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Slowly But Surely—Looking beyond the winter of Arab Spring
The real Arab Spring will arrive but we have to go through at least one bout of winter, economist and author Dr Marwan Iskandar tells Atique Naqvi.
August 23, 2011 3:36 by p.deleon
How do you view the potential inclusion of Morocco and Jordan into the GCC?
It is actually a counter Arab spring move. But all of this will not materialise. During the Iraq-Kuwait war, Morocco sent soldiers who fought against Iraq.
Although Jordan wanted to participate, it could due to a large number of Palestinians, who live in Jordan and sympathised with Saddam Hussein. Now Jordan and Morocco are considered the countries that would send their soldiers to Arabian Gulf nations, if a need arises. However, I’ll reiterate that this whole idea of inclusion is meaningless. Besides a large distance between Morocco and the Gulf, the countries in North Africa are very different from the oil-rich GCC nations.
The Arab Spring is likely to bring opportunities to this region. What would be the challenges?
One of the obvious risks is the chaos in settling the legal issues. When some ministers are accused of embezzlement and it is not proved in court and as a result they are not put in jail, there would be question marks on the reliability of the new system. When accusations are made against some of the ministers or officials of the former regimes, there is a possibility of those charges being the result of personal grudges. So there might be a corruption in dealing with the corruption of the previous regime. A lot needs to be done to attract tourists to Egypt and Tunisia.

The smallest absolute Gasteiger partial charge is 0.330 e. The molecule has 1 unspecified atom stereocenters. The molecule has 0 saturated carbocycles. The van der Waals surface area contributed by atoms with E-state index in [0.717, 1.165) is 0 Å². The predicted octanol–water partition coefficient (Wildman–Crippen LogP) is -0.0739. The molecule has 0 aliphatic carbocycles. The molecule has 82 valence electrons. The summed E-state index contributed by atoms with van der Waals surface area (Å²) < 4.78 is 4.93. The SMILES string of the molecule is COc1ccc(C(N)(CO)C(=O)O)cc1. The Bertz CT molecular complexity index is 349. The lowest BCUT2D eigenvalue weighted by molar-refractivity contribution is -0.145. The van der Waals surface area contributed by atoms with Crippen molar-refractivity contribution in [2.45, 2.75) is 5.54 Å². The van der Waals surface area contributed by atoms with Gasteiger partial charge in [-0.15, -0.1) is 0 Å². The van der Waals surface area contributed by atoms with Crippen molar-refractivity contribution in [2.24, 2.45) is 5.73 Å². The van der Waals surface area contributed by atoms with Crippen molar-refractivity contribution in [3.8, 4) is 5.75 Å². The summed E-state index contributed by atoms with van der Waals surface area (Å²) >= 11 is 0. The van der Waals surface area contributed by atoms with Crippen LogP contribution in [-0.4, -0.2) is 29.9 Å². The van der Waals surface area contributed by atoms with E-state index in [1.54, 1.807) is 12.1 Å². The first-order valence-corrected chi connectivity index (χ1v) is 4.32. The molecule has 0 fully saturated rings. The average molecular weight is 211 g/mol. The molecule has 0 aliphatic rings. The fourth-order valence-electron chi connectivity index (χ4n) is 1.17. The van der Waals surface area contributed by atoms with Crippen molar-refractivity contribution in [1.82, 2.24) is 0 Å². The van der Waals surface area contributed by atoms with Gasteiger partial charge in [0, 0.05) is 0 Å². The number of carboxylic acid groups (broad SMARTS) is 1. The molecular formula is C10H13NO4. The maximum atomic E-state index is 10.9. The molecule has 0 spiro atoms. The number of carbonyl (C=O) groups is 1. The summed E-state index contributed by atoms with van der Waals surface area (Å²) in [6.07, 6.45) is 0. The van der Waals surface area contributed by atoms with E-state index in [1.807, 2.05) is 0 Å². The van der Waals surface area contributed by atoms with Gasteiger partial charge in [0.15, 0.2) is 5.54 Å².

What would be your suggestion to the new governments to improve economies?
First and foremost they should establish security that includes security of individuals and property, freedom of practicing religion. Once you have achieved stable security, there are several drivers of growth including a huge population, especially in Egypt. The economic fundamentals are strong and investments from abroad are trickling in, but there is a dire need to weed out corruption. I think Arab societies will have to go through another winter to reap the fruits of a real Arab Spring.
What are your views on promises of aid to countries such as Egypt?
I don’t think they are empty promises, because bodies such as IMF and World Bank are involved and countries such as Germany and America are taking the lead. But one should keep in mind that help will not be there tomorrow. In the next few weeks, we will see a cash injection into Egyptian economy, but the rest of the aid will take time to materialise. I think time is needed to put a mechanism in place that will draw maximum benefit from the aid coming from Europe, America and Gulf Arab nations.
Do you think this wave of change would sway other nations in this region?
It is very difficult to judge the future by present actions. We have seen calls for reforms and democracy and those voices are not easy to suffocate.
It is not conceivable that these societies would revert back to their previous practices. However, we will have to wait for a time when governments in this region would work with more openness and transparency.
This article was originally published in Trends, July/August 2011.
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